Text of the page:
Bo Pelini's Nebraska Cornhuskers and their quest to return to relevance on the national stage took a big punch to the gut today. Arguably, the pain from this blow is harder to take for Husker fans than the last second loss to Texas in the Big 12 Championship Game.
In the all-important recruiting wars, Nebraska lost two of its top offensive players this week. Four star recruits Tyler Gabbert, quarterback, and Curtis Carter, wide receiver, both decommitted. These dejections will set back even further a Nebraska recruiting class that was already ranked outside the Top 25 on Rivals.
Neither player left any question as to why they made their decisions either.
Tyle Gabbert, whose brother Blaine also decommited from Bill Callahan's Cornhuskers, said that Nebraska's offense and play calling no longer fit the mold of what he was looking for. He also expressed concern with Nebraska's inability in the last two years to recruit talent to the offensive side of the ball.
Translated, this likely means that Gabbert was scared off by the level of ineptitude the Nebraska offense and coaching staff showed this year and he doesn't see it changing in the near future.
Even if you view the parting of ways between Nebraska and Gabbert as being mutually complimentary because of a difference in style, Gabbert's criticism of the lack of talent at the wide receiver position and his critique that the Nebraska coaching staff is unable or uninterested in recruiting talented receivers and tight ends is troubling.
Carter, for his part, was even more pointed when he explained his decision to decommit and said he had been watching Nebraska all year and was unimpressed with the playcalling and skill sets of both quarterbacks, Zac Lee and Cody Green.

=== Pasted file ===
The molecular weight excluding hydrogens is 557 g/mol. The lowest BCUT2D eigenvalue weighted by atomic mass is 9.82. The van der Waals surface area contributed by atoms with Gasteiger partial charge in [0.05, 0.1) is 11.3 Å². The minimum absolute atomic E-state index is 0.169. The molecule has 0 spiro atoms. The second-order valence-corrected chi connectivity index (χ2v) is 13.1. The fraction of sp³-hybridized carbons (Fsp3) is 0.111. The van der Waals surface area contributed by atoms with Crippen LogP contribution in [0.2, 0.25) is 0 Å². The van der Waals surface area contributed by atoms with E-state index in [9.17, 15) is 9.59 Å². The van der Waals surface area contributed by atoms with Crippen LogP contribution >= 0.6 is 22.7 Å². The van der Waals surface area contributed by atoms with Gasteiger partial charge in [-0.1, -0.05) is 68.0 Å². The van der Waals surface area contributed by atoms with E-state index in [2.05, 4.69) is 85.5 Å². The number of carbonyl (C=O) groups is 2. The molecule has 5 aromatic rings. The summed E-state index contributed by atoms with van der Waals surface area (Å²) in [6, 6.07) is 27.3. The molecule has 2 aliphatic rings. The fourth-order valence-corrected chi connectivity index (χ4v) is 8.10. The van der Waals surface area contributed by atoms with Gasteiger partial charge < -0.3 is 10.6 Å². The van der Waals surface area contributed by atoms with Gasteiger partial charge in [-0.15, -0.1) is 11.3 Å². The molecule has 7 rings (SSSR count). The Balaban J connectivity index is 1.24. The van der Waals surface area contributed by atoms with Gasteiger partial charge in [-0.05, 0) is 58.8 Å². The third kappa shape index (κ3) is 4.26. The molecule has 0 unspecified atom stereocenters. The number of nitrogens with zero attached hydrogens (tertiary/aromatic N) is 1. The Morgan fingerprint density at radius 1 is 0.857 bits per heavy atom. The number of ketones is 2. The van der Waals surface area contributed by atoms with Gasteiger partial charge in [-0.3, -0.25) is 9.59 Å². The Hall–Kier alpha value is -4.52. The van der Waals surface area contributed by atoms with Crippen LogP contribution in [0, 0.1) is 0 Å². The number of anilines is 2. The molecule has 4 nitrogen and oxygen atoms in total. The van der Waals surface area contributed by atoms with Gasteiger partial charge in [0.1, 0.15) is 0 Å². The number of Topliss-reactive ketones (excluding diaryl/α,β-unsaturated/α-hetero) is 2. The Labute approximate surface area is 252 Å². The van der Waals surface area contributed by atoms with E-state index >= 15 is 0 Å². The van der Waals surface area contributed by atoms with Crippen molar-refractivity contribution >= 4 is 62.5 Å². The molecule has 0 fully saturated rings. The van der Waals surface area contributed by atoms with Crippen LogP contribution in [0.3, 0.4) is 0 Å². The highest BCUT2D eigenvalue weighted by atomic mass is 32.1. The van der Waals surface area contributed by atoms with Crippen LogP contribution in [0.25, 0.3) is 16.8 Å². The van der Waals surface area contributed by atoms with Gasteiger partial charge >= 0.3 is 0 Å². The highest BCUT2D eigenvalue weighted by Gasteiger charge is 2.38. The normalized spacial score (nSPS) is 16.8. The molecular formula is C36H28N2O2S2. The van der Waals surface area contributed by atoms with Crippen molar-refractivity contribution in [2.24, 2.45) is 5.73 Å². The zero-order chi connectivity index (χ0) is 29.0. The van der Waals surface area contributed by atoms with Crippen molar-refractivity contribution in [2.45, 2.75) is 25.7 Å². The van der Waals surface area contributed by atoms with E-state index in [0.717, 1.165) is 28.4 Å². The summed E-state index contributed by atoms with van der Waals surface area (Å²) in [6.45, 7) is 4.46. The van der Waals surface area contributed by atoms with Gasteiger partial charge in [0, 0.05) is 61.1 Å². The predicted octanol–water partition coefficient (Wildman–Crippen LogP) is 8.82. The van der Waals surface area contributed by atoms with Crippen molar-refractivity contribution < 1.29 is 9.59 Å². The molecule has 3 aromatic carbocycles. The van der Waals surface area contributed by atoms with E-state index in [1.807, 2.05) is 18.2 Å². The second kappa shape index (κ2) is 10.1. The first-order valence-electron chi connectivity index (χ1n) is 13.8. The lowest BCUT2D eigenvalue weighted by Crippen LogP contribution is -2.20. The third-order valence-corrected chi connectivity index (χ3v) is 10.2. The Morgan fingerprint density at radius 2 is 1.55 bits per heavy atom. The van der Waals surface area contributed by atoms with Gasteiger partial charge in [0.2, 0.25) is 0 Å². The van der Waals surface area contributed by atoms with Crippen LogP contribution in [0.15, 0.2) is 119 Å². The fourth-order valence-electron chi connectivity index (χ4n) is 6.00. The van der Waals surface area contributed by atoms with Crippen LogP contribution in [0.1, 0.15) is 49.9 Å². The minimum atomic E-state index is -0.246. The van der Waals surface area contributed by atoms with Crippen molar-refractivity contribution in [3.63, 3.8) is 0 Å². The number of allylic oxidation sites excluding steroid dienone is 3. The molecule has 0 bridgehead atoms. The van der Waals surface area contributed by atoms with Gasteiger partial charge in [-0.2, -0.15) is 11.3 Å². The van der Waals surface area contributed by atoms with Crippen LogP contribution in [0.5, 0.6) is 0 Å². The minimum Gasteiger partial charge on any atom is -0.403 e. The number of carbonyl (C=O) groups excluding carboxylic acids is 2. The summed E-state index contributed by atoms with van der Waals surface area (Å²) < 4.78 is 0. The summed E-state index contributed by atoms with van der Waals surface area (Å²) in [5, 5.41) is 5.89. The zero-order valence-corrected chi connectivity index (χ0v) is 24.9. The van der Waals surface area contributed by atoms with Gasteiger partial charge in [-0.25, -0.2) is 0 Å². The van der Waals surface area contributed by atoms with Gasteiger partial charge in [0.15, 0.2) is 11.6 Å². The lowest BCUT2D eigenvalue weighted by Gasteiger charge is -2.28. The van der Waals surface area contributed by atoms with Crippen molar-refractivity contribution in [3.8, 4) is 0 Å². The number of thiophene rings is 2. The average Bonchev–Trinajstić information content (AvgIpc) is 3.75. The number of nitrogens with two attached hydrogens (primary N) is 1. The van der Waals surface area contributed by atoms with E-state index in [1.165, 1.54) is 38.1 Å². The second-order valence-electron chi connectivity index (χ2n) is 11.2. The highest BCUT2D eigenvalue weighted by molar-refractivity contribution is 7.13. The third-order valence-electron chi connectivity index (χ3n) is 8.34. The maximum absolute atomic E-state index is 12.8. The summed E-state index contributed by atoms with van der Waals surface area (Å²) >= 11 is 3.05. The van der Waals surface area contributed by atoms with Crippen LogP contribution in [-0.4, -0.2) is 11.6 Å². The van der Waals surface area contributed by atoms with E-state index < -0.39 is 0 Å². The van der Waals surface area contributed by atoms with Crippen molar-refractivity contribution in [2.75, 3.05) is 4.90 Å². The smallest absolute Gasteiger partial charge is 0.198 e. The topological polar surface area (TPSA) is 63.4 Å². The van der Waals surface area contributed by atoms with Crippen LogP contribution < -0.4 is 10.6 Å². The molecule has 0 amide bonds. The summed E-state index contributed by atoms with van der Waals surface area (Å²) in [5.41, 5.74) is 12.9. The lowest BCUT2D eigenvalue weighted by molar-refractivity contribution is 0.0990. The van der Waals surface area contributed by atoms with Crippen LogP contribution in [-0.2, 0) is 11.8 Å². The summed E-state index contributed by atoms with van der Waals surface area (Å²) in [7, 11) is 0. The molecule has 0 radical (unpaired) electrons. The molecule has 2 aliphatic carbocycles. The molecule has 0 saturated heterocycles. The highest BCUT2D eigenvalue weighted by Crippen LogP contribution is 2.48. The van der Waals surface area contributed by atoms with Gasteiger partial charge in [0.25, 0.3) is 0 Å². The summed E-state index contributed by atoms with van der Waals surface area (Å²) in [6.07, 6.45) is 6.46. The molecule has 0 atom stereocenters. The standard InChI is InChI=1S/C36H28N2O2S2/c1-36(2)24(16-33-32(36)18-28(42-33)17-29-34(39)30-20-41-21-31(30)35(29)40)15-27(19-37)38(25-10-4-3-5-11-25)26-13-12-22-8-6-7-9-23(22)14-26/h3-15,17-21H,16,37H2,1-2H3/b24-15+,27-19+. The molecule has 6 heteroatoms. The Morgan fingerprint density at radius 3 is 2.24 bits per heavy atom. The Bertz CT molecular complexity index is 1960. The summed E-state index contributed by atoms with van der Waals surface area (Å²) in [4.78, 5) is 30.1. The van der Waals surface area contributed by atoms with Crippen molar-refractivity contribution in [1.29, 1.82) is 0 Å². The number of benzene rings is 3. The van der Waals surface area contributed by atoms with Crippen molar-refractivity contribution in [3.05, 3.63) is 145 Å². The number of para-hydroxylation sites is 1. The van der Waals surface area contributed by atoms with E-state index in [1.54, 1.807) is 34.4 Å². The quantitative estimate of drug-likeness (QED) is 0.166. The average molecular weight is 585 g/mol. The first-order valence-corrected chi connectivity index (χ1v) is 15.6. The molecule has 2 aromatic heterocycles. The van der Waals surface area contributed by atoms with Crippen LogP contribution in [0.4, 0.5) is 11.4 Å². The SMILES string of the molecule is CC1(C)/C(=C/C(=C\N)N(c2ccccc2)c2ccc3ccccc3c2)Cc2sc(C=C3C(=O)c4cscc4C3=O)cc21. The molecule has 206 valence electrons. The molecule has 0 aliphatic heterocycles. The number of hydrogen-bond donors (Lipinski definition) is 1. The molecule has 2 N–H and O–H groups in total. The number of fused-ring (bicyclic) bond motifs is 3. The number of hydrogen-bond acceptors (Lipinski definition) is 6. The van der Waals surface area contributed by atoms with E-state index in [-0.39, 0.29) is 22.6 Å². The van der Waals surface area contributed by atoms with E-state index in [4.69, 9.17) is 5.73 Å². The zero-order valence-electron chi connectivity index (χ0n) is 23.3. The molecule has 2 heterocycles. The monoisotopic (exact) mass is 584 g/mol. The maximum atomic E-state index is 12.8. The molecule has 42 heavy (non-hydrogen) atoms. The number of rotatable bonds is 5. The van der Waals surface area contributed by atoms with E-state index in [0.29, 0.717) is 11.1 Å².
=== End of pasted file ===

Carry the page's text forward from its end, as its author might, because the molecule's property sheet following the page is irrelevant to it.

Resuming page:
Both players, Gabbert and Carter, are now considering playing for Nebraska rival Missouri.
Coupled with the historically awful performance of the offense this year (it was the worst Nebraska offense since 1968), the news of these offensive decommitments doubles the pressure on Bo Pelini to make changes in his staff and offensive system for next year.
Nebraska fans have been howling for Offensive Coordinator Shawn Watson's head all year. The best argument for retaining Watson had been that if Nebraska fired him his top recruits like Gabbert and Carter would probably leave too. Well, scratch that argument in Watson's favor. It now seems plausible that change in the offensive coordinator position could actually breathe some life into Nebraska's offensive recruiting class.
Bo Pelini is now learning why it is so hard to be a head coach. The head coach is responsible for the total performance of his team in all three phases of the game.
As impressive as the turnaround of the defense has been this year, the historic collapse of the offense compared to its relative success during the last two years of Bill Callahan's regime does not reflect well on Pelini's leadership. Nebraska's offense cost the team a BCS slot this year.
If improvements are not made in the near future, one has to wonder if the struggles of the offense could even eventually cost Bo Pelini his job.